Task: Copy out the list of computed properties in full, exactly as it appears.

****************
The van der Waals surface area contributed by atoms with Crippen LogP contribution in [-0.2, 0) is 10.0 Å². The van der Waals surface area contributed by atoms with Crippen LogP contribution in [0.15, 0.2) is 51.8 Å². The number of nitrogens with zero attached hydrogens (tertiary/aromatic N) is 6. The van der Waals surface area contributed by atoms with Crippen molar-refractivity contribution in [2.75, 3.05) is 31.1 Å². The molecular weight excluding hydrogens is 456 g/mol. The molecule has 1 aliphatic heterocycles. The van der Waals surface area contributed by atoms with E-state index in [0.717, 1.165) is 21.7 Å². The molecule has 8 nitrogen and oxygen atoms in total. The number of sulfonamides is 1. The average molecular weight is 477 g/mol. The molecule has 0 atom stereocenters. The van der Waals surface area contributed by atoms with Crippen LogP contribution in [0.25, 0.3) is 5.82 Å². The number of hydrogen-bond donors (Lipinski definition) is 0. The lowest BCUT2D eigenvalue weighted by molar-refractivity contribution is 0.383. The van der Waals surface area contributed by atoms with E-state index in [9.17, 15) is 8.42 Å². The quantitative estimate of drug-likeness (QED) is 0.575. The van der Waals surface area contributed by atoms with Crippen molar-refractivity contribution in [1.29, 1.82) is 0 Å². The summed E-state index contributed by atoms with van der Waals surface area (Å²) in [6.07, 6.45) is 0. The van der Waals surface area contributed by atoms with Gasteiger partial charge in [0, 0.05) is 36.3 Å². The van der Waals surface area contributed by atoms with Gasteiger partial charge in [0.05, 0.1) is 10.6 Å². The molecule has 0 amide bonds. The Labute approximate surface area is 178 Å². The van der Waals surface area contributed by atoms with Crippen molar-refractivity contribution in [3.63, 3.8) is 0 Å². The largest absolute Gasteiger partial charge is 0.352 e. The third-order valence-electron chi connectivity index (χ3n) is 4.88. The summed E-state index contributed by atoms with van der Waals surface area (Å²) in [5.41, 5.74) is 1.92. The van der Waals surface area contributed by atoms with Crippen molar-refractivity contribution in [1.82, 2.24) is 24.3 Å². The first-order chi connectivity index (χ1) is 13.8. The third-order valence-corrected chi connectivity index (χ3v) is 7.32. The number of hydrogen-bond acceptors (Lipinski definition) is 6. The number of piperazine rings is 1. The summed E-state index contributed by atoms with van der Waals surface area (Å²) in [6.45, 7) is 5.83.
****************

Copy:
The van der Waals surface area contributed by atoms with Crippen LogP contribution in [-0.2, 0) is 10.0 Å². The van der Waals surface area contributed by atoms with Crippen LogP contribution in [0.15, 0.2) is 51.8 Å². The number of nitrogens with zero attached hydrogens (tertiary/aromatic N) is 6. The van der Waals surface area contributed by atoms with Crippen molar-refractivity contribution in [2.75, 3.05) is 31.1 Å². The molecular weight excluding hydrogens is 456 g/mol. The molecule has 1 aliphatic heterocycles. The van der Waals surface area contributed by atoms with E-state index in [0.717, 1.165) is 21.7 Å². The molecule has 8 nitrogen and oxygen atoms in total. The number of sulfonamides is 1. The average molecular weight is 477 g/mol. The molecule has 0 atom stereocenters. The van der Waals surface area contributed by atoms with Crippen LogP contribution in [0.25, 0.3) is 5.82 Å². The number of hydrogen-bond donors (Lipinski definition) is 0. The lowest BCUT2D eigenvalue weighted by molar-refractivity contribution is 0.383. The van der Waals surface area contributed by atoms with E-state index in [9.17, 15) is 8.42 Å². The quantitative estimate of drug-likeness (QED) is 0.575. The van der Waals surface area contributed by atoms with Crippen molar-refractivity contribution in [1.29, 1.82) is 0 Å². The summed E-state index contributed by atoms with van der Waals surface area (Å²) in [6.07, 6.45) is 0. The van der Waals surface area contributed by atoms with Gasteiger partial charge in [0, 0.05) is 36.3 Å². The van der Waals surface area contributed by atoms with Gasteiger partial charge in [0.05, 0.1) is 10.6 Å². The molecule has 0 amide bonds. The Labute approximate surface area is 178 Å². The van der Waals surface area contributed by atoms with Crippen molar-refractivity contribution in [3.63, 3.8) is 0 Å². The largest absolute Gasteiger partial charge is 0.352 e. The third-order valence-electron chi connectivity index (χ3n) is 4.88. The summed E-state index contributed by atoms with van der Waals surface area (Å²) in [5.41, 5.74) is 1.92. The van der Waals surface area contributed by atoms with Crippen molar-refractivity contribution in [1.82, 2.24) is 24.3 Å². The first-order chi connectivity index (χ1) is 13.8. The third-order valence-corrected chi connectivity index (χ3v) is 7.32. The number of hydrogen-bond acceptors (Lipinski definition) is 6. The number of piperazine rings is 1. The summed E-state index contributed by atoms with van der Waals surface area (Å²) in [6.45, 7) is 5.83.